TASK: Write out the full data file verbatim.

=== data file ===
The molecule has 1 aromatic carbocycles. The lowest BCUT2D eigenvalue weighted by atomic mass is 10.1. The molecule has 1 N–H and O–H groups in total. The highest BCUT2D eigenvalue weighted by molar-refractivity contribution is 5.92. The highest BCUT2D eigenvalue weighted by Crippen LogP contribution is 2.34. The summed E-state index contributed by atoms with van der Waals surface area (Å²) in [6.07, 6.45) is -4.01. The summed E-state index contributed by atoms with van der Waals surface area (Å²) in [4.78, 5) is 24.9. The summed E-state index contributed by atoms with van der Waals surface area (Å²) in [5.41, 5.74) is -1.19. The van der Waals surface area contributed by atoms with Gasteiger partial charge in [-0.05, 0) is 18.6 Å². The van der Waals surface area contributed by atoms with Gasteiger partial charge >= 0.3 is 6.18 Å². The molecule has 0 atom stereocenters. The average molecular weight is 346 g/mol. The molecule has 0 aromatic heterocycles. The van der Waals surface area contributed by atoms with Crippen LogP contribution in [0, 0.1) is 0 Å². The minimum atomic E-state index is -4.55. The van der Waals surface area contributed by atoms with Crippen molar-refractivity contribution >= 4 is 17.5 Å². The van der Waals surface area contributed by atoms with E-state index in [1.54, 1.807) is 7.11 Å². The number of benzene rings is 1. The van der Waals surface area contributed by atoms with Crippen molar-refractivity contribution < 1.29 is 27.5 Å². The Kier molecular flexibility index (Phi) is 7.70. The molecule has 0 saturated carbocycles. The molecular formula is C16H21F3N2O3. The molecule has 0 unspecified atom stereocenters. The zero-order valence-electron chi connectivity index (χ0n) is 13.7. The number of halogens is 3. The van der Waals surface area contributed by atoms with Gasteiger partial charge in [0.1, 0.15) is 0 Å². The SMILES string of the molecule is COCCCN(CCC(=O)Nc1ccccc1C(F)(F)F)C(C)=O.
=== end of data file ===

The molecule has 1 aromatic carbocycles. The lowest BCUT2D eigenvalue weighted by atomic mass is 10.1. The molecule has 1 N–H and O–H groups in total. The highest BCUT2D eigenvalue weighted by molar-refractivity contribution is 5.92. The highest BCUT2D eigenvalue weighted by Crippen LogP contribution is 2.34. The summed E-state index contributed by atoms with van der Waals surface area (Å²) in [6.07, 6.45) is -4.01. The summed E-state index contributed by atoms with van der Waals surface area (Å²) in [4.78, 5) is 24.9. The summed E-state index contributed by atoms with van der Waals surface area (Å²) in [5.41, 5.74) is -1.19. The van der Waals surface area contributed by atoms with Gasteiger partial charge in [-0.05, 0) is 18.6 Å². The van der Waals surface area contributed by atoms with Gasteiger partial charge >= 0.3 is 6.18 Å². The molecule has 0 atom stereocenters. The average molecular weight is 346 g/mol. The molecule has 0 aromatic heterocycles. The van der Waals surface area contributed by atoms with Crippen LogP contribution in [0, 0.1) is 0 Å². The minimum atomic E-state index is -4.55. The van der Waals surface area contributed by atoms with Crippen molar-refractivity contribution >= 4 is 17.5 Å². The van der Waals surface area contributed by atoms with E-state index in [1.54, 1.807) is 7.11 Å². The number of benzene rings is 1. The van der Waals surface area contributed by atoms with Crippen molar-refractivity contribution < 1.29 is 27.5 Å². The Kier molecular flexibility index (Phi) is 7.70. The molecule has 0 saturated carbocycles. The molecular formula is C16H21F3N2O3. The molecule has 0 unspecified atom stereocenters. The zero-order valence-electron chi connectivity index (χ0n) is 13.7. The number of halogens is 3. The van der Waals surface area contributed by atoms with Gasteiger partial charge in [0.1, 0.15) is 0 Å². The SMILES string of the molecule is COCCCN(CCC(=O)Nc1ccccc1C(F)(F)F)C(C)=O.